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on July 24, 2011
When most people think of filibustering they probably recall the famous scene from Mr. Smith Goes to Washington where Senator Smith stands up and speaks endlessly in front of the Senate. Or maybe they recall from school Strom Thurmond's more than twenty-four hour talk-a-thon on the Senate floor filibustering the Civil Rights Act of 1957. But various other tactics have been used in the history of Congress.

The book is roughly divided into two parts. The first deals with the historic Congress from 1789-1901 and the other is the modern Congress from 1901-present. Interestingly, during the nineteenth century filibustering was far more common in the House of Representatives through disappearing quorums and unnecessary roll call votes. Then rule changes in the 1890s put an effective end to filibustering in the House.

In the Senate, obstruction led to the enactment of the cloture rule in 1917. Paradoxically, the cloture rule only seemed to increase the amount of filibustering rather than put a stop to it. Events over the twentieth century led to the so-called sixty vote Senate. Sixty votes being necessary to pass significant legislation. Also examined is the use of holds.

The author examines the motivation for filibustering and what leads to the proliferation of it.

All in all, a pretty interesting look at the filibuster in the U.S. Congress. A good read for anyone interested in political history or Congressional history.
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on August 11, 2010
Koger's book on Congressional obstruction is essentially a Master's thesis on the topic. The book uses filibuster in the broadest sense to refer to all types of obstruction including threats of filibusters, quorum calls, disappearing quorums, introducing multiple amendments, motions to adjourn, and other tricks. It seeks to quantify, categorize, and analyze the "filibuster" in two periods: the historical Senate prior to 1901 and the modern Senate ever since.

Koger does a nice job of giving us all of the different types of obstruction and some clear examples of when they were used, though it is a little difficult to keep up with the various rules changes. However, Koger does do a good job describing the changes that brought us to the current state of play: the use of Senate holds and the transition from defeating filibusters by attrition (wearing out the filibustering party) to addressing them by accommodation and outrage. That largely occurred during Mike Mansfield's time as Senate Majority leader in the 1960s and 1970s. The author also demonstrates that obstruction is not some hallowed institution of the Senate and, in fact, has more historical underpinnings in the House than the Senate. It will give you a reason to roll your eyes when you hear Senators of either political party describe why minority filibusters are so important to the world's "greatest" deliberative body.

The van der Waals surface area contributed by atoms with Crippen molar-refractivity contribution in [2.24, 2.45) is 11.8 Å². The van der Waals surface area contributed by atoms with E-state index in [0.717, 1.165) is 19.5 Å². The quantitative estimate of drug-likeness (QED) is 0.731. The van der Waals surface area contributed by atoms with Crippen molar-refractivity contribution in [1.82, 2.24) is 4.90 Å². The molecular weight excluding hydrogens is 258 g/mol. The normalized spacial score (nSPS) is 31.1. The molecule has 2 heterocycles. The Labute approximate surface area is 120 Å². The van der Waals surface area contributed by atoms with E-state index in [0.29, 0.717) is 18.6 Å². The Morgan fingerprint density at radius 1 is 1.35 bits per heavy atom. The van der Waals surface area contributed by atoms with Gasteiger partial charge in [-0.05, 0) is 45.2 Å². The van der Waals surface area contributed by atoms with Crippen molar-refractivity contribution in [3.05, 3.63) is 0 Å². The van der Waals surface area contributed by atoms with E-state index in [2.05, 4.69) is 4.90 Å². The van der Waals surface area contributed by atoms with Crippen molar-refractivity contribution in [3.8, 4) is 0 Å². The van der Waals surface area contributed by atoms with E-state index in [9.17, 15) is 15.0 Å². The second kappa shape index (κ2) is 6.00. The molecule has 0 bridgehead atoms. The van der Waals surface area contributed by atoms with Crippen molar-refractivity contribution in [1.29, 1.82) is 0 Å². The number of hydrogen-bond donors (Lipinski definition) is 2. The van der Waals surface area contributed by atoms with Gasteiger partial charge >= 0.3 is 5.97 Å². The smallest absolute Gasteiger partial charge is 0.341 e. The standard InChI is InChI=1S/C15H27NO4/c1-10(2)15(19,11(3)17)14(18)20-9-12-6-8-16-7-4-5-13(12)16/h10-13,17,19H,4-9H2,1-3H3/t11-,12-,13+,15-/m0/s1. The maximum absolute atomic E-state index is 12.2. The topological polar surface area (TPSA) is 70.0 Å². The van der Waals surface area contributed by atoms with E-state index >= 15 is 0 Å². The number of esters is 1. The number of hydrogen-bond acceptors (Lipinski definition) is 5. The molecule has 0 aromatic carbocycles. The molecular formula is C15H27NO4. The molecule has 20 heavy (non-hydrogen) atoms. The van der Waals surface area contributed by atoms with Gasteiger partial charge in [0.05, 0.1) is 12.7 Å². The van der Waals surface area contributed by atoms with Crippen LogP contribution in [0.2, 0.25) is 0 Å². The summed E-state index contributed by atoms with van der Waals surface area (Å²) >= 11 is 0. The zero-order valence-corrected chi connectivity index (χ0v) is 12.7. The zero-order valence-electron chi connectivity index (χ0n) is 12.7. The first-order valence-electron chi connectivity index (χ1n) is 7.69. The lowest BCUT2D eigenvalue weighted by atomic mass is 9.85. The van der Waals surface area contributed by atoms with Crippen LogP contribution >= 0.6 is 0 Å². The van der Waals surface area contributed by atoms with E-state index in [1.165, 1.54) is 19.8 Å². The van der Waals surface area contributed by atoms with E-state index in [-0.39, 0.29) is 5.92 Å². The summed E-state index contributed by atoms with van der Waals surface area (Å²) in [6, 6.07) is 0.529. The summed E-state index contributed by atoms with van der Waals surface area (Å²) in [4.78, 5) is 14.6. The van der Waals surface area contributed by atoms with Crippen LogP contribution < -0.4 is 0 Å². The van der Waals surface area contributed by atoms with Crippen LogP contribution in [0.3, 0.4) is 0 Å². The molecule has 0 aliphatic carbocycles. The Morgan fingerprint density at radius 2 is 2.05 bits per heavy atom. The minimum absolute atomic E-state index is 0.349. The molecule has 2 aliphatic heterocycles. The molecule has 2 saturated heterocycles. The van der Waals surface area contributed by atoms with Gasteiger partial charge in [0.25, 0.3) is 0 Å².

Unfortunately for those concerned about Congressional gridlock, the book also shows how previous efforts at reform have done little to limit the filibuster and in many ways enhanced it by institutionalizing it. Only radical reform in the House prior to 1900, extremely unlikely in the modern day Senate, successfully snuffed out filibuster activity.

The book is a quick read and I recommend it for any student of Congress.
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on June 30, 2010
I have sought over the years to find a theoretically-compelling, empirically rich, and accessible treatment of the filibuster. Now that I've read Koger's book, "Filibustering", I have stopped searching.

Why is this book so good? First, it treats the filibuster in the Senate as but one case of the larger concept of obstruction. Koger demonstrates that obstruction can occur in the House or the Senate--and that patterns of obstruction observed over time and the response by chamber majorities to that obstruction relates to the value of time. As a legislator's time becomes more valuable, both the decision of an individual legislator to obstruct and the majority's response to that obstruction is altered. Filibustering is frequent in today's Senate because Senate majorities are not willing to wait out filibusters--time waiting out filibusters is better spent raising money, campaigning, or doing committee work. Filibustering largely ceased in the House during the late 19th century because party majorities, frustrated by obstructive minorities, altered the House rules (at great short-term political cost) to make filibustering much more difficult.